8. NAME ONE INDIVIDUAL OR ORGANIZATION THAT HAS PARTICULARLY IMPRESSED YOU.

Google. I think Larry Page and Sergey Brin are brilliant. They figured out a strategy to weave philanthropy throughout their company. The various organizations that fly under Google’s banner provide dynamic avenues for social advancement and critical intersections for technology. Not only are Page and Brin successful philanthropists, but they hit the ground running the moment they arrived on the scene. The same value system and innovation that permeates their company permeates their philanthropy. They live it and as a result, their company lives it.  In my opinion, they set the gold standard for 21st Century philanthropy.

9. IF YOU CAN HELP YOUR ORGANIZATION ACCOMPLISH ONE THING WITH IT’S PHILANTHROPY, WHAT WOULD IT BE?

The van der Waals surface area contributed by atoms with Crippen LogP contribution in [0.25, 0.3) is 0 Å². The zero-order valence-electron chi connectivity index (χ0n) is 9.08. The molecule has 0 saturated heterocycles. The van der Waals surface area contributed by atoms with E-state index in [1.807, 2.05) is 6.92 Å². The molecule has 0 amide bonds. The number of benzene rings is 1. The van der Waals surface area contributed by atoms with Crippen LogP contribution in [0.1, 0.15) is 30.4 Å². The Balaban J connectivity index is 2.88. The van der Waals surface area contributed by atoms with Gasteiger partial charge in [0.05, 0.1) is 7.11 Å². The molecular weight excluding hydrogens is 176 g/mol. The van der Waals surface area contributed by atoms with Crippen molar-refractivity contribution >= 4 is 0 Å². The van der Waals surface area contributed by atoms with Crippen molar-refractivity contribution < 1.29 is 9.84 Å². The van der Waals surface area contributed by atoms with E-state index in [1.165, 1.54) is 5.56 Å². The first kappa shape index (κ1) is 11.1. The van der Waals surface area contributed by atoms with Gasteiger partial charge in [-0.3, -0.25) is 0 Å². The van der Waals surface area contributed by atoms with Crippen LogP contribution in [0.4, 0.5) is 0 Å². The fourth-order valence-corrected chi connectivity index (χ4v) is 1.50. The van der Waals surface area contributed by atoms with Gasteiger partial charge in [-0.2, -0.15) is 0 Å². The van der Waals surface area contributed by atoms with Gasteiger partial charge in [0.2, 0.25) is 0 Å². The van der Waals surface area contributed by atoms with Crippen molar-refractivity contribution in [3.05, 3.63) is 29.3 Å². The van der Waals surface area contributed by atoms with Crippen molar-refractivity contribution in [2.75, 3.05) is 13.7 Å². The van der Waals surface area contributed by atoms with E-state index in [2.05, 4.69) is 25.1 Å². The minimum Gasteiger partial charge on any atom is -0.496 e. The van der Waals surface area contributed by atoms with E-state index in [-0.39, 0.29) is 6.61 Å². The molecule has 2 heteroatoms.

To have an adult look back on his or her life and say that Broadcom helped put them on their path. I want that young person to say, “That was the moment that changed my life.”

10. HOW HAS FOUNDATION SOURCE HELPED YOUR FOUNDATION ACHIEVE ITS GOALS?

The word is “partnership.” One of the reasons we’re enjoying success is that the partnership around mission and values is shared not only with Foundation Source, but also with our foundation board, financial advisors, and the legal team at Broadcom, all of whom work closely with Foundation Source in close collaboration. The foundation really thrives on the team approach fostered by Foundation Source. The spirit of collaboration and cooperation is essential to staying vital and current as a corporate foundation. Our partnership with Foundation Source has been critical to our success.